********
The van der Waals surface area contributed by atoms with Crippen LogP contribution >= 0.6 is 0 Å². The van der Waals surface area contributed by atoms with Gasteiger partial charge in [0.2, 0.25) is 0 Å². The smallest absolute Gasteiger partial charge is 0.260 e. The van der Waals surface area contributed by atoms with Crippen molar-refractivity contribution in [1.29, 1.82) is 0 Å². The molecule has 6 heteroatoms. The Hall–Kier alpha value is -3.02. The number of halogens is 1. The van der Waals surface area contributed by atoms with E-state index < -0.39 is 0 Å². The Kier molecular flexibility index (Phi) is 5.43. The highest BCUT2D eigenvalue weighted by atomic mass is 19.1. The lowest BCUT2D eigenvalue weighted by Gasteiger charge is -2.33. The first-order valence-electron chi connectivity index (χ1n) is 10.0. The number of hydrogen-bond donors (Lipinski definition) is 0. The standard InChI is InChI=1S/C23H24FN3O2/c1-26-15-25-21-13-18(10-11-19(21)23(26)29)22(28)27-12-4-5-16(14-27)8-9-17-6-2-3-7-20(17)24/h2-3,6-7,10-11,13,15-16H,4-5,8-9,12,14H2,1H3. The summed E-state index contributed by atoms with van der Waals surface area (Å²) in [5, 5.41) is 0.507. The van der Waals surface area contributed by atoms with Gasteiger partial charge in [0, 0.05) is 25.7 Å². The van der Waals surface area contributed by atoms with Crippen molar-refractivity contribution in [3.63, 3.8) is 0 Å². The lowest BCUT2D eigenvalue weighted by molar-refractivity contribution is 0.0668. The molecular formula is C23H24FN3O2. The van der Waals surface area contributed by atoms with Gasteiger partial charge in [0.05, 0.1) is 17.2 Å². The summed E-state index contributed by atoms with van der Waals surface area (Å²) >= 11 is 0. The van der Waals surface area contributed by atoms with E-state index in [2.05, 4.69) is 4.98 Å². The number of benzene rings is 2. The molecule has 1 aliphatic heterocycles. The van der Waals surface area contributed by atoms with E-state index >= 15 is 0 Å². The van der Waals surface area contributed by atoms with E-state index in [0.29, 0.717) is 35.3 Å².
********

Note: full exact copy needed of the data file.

The van der Waals surface area contributed by atoms with Crippen LogP contribution >= 0.6 is 0 Å². The van der Waals surface area contributed by atoms with Gasteiger partial charge in [0.2, 0.25) is 0 Å². The smallest absolute Gasteiger partial charge is 0.260 e. The van der Waals surface area contributed by atoms with Crippen molar-refractivity contribution in [1.29, 1.82) is 0 Å². The molecule has 6 heteroatoms. The Hall–Kier alpha value is -3.02. The number of halogens is 1. The van der Waals surface area contributed by atoms with E-state index < -0.39 is 0 Å². The Kier molecular flexibility index (Phi) is 5.43. The highest BCUT2D eigenvalue weighted by atomic mass is 19.1. The lowest BCUT2D eigenvalue weighted by Gasteiger charge is -2.33. The first-order valence-electron chi connectivity index (χ1n) is 10.0. The number of hydrogen-bond donors (Lipinski definition) is 0. The standard InChI is InChI=1S/C23H24FN3O2/c1-26-15-25-21-13-18(10-11-19(21)23(26)29)22(28)27-12-4-5-16(14-27)8-9-17-6-2-3-7-20(17)24/h2-3,6-7,10-11,13,15-16H,4-5,8-9,12,14H2,1H3. The summed E-state index contributed by atoms with van der Waals surface area (Å²) in [5, 5.41) is 0.507. The van der Waals surface area contributed by atoms with Gasteiger partial charge in [0, 0.05) is 25.7 Å². The van der Waals surface area contributed by atoms with Crippen molar-refractivity contribution in [3.63, 3.8) is 0 Å². The lowest BCUT2D eigenvalue weighted by molar-refractivity contribution is 0.0668. The molecular formula is C23H24FN3O2. The van der Waals surface area contributed by atoms with Gasteiger partial charge in [0.05, 0.1) is 17.2 Å². The summed E-state index contributed by atoms with van der Waals surface area (Å²) >= 11 is 0. The van der Waals surface area contributed by atoms with E-state index in [2.05, 4.69) is 4.98 Å². The number of benzene rings is 2. The molecule has 1 aliphatic heterocycles. The van der Waals surface area contributed by atoms with E-state index >= 15 is 0 Å². The van der Waals surface area contributed by atoms with E-state index in [0.29, 0.717) is 35.3 Å².